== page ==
the other goal is to benefit the public by giving rise to new and qualitatively different lawsuits that have outsized influence over laws and norms.
This Note observes that there is a tension between the two efficiency goals and the two representation goals. Efficiency goals are best furthered by the inclusion of more valuable claims in class actions while representation goals are best furthered by the inclusion of more claimants in class actions.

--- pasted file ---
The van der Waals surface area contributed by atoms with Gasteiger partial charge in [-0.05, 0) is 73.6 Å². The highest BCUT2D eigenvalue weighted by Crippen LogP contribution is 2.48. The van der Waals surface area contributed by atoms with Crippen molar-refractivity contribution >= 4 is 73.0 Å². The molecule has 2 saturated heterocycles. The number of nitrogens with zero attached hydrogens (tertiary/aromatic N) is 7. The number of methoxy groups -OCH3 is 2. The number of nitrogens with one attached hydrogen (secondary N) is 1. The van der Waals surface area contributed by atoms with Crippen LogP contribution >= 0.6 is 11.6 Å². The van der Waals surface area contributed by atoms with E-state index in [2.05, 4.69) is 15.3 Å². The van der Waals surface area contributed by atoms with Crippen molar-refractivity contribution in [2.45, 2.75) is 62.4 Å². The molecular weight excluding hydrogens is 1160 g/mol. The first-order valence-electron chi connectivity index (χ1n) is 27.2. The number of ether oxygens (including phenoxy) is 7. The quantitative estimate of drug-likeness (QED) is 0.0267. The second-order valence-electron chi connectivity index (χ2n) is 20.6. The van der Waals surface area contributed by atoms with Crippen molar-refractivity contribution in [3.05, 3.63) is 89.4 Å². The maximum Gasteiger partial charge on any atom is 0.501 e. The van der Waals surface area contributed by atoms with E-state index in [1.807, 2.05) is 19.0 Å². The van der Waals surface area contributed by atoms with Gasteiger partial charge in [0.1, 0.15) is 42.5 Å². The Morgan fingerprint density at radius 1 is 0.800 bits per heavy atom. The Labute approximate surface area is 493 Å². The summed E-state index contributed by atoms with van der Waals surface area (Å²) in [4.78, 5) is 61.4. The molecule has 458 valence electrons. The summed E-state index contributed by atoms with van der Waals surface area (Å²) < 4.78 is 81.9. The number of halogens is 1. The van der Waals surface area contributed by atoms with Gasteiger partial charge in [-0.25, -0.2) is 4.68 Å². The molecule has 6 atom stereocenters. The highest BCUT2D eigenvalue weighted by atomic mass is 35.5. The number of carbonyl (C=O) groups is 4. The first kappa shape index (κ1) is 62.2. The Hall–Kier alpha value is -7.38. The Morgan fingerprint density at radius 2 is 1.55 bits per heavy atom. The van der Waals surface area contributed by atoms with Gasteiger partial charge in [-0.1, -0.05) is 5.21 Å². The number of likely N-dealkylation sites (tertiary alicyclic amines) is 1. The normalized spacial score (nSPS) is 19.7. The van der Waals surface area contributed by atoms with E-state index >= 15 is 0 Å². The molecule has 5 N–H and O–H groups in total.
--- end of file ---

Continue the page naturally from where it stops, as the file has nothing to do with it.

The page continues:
Using this taxonomy, this Note examines the current views of Republicans and Democrats through an analysis of the Fairness Act and the FAIR Act. This analysis shows that Republicans believe only in the goal of compensation while Democrats believe in the goals of providing access to justice and shaping laws and norms. This difference in views reveals two cleavages between Republicans and Democrats. One cleavage is that Republicans do not believe class actions serve any public purpose, whereas Democrats do. The other cleavage, which this Note identifies as being deeper and more fundamental, is that Republicans align with the efficiency justification while Democrats align with the representation justification. These two views of class actions shape the current political debate—and political impasse—over class actions and mandatory arbitration agreements.